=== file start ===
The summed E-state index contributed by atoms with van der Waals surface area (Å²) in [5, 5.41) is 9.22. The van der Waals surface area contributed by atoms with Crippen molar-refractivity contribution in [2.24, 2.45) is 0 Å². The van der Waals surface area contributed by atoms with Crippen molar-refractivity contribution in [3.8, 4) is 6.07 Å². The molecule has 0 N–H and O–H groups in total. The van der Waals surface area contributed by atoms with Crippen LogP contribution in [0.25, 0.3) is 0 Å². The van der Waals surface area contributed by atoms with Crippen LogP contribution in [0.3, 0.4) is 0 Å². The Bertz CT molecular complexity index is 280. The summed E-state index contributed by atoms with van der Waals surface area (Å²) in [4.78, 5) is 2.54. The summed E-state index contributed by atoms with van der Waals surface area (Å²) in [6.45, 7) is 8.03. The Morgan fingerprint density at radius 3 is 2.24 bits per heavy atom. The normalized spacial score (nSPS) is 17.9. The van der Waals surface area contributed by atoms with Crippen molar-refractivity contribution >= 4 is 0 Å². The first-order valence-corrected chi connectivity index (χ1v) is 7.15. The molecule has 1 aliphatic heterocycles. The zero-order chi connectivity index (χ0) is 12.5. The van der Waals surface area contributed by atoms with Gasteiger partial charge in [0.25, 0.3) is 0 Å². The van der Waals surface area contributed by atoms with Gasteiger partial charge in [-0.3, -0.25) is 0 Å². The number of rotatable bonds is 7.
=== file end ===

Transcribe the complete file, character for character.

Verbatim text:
The summed E-state index contributed by atoms with van der Waals surface area (Å²) in [5, 5.41) is 9.22. The van der Waals surface area contributed by atoms with Crippen molar-refractivity contribution in [2.24, 2.45) is 0 Å². The van der Waals surface area contributed by atoms with Crippen molar-refractivity contribution in [3.8, 4) is 6.07 Å². The molecule has 0 N–H and O–H groups in total. The van der Waals surface area contributed by atoms with Crippen LogP contribution in [0.25, 0.3) is 0 Å². The van der Waals surface area contributed by atoms with Crippen LogP contribution in [0.3, 0.4) is 0 Å². The Bertz CT molecular complexity index is 280. The summed E-state index contributed by atoms with van der Waals surface area (Å²) in [4.78, 5) is 2.54. The summed E-state index contributed by atoms with van der Waals surface area (Å²) in [6.45, 7) is 8.03. The Morgan fingerprint density at radius 3 is 2.24 bits per heavy atom. The normalized spacial score (nSPS) is 17.9. The van der Waals surface area contributed by atoms with Crippen molar-refractivity contribution >= 4 is 0 Å². The first-order valence-corrected chi connectivity index (χ1v) is 7.15. The molecule has 1 aliphatic heterocycles. The zero-order chi connectivity index (χ0) is 12.5. The van der Waals surface area contributed by atoms with Gasteiger partial charge in [0.25, 0.3) is 0 Å². The van der Waals surface area contributed by atoms with Gasteiger partial charge in [-0.3, -0.25) is 0 Å². The number of rotatable bonds is 7.